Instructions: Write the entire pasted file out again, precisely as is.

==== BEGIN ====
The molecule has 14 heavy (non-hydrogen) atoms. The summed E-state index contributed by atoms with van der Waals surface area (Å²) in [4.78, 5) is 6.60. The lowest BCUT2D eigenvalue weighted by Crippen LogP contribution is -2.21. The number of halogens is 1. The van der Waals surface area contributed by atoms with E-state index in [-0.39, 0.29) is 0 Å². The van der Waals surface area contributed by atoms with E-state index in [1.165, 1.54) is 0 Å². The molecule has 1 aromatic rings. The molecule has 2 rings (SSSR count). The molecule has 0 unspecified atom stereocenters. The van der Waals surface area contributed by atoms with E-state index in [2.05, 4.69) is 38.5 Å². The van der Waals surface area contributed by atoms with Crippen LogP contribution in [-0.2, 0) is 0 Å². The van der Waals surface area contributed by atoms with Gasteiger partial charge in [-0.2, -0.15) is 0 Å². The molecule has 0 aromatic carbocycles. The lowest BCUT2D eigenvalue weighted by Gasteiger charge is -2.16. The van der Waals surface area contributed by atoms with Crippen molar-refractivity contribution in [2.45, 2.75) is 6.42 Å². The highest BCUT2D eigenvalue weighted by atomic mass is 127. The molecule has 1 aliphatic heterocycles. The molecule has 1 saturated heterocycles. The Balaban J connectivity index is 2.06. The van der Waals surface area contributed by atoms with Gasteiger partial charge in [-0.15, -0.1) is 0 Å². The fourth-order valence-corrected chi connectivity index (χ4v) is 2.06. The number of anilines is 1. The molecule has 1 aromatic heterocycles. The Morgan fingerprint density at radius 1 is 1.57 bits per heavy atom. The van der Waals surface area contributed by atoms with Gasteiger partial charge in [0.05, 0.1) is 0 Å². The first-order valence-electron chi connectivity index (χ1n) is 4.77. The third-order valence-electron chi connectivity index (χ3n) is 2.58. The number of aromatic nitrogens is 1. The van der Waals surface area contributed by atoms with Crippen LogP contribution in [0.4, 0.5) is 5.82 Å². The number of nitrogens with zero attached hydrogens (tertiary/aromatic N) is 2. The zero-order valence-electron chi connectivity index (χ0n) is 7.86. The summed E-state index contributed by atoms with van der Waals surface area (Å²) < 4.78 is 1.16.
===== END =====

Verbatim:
The molecule has 14 heavy (non-hydrogen) atoms. The summed E-state index contributed by atoms with van der Waals surface area (Å²) in [4.78, 5) is 6.60. The lowest BCUT2D eigenvalue weighted by Crippen LogP contribution is -2.21. The number of halogens is 1. The van der Waals surface area contributed by atoms with E-state index in [-0.39, 0.29) is 0 Å². The van der Waals surface area contributed by atoms with E-state index in [1.165, 1.54) is 0 Å². The molecule has 1 aromatic rings. The molecule has 2 rings (SSSR count). The molecule has 0 unspecified atom stereocenters. The van der Waals surface area contributed by atoms with E-state index in [2.05, 4.69) is 38.5 Å². The van der Waals surface area contributed by atoms with Crippen LogP contribution in [-0.2, 0) is 0 Å². The van der Waals surface area contributed by atoms with Gasteiger partial charge in [-0.2, -0.15) is 0 Å². The molecule has 0 aromatic carbocycles. The lowest BCUT2D eigenvalue weighted by Gasteiger charge is -2.16. The van der Waals surface area contributed by atoms with Crippen molar-refractivity contribution in [2.45, 2.75) is 6.42 Å². The highest BCUT2D eigenvalue weighted by atomic mass is 127. The molecule has 1 aliphatic heterocycles. The molecule has 1 saturated heterocycles. The Balaban J connectivity index is 2.06. The van der Waals surface area contributed by atoms with Gasteiger partial charge in [-0.15, -0.1) is 0 Å². The fourth-order valence-corrected chi connectivity index (χ4v) is 2.06. The number of anilines is 1. The molecule has 1 aromatic heterocycles. The Morgan fingerprint density at radius 1 is 1.57 bits per heavy atom. The van der Waals surface area contributed by atoms with Gasteiger partial charge in [0.05, 0.1) is 0 Å². The first-order valence-electron chi connectivity index (χ1n) is 4.77. The third-order valence-electron chi connectivity index (χ3n) is 2.58. The number of aromatic nitrogens is 1. The van der Waals surface area contributed by atoms with Crippen LogP contribution in [0.4, 0.5) is 5.82 Å². The number of nitrogens with zero attached hydrogens (tertiary/aromatic N) is 2. The zero-order valence-electron chi connectivity index (χ0n) is 7.86. The summed E-state index contributed by atoms with van der Waals surface area (Å²) < 4.78 is 1.16.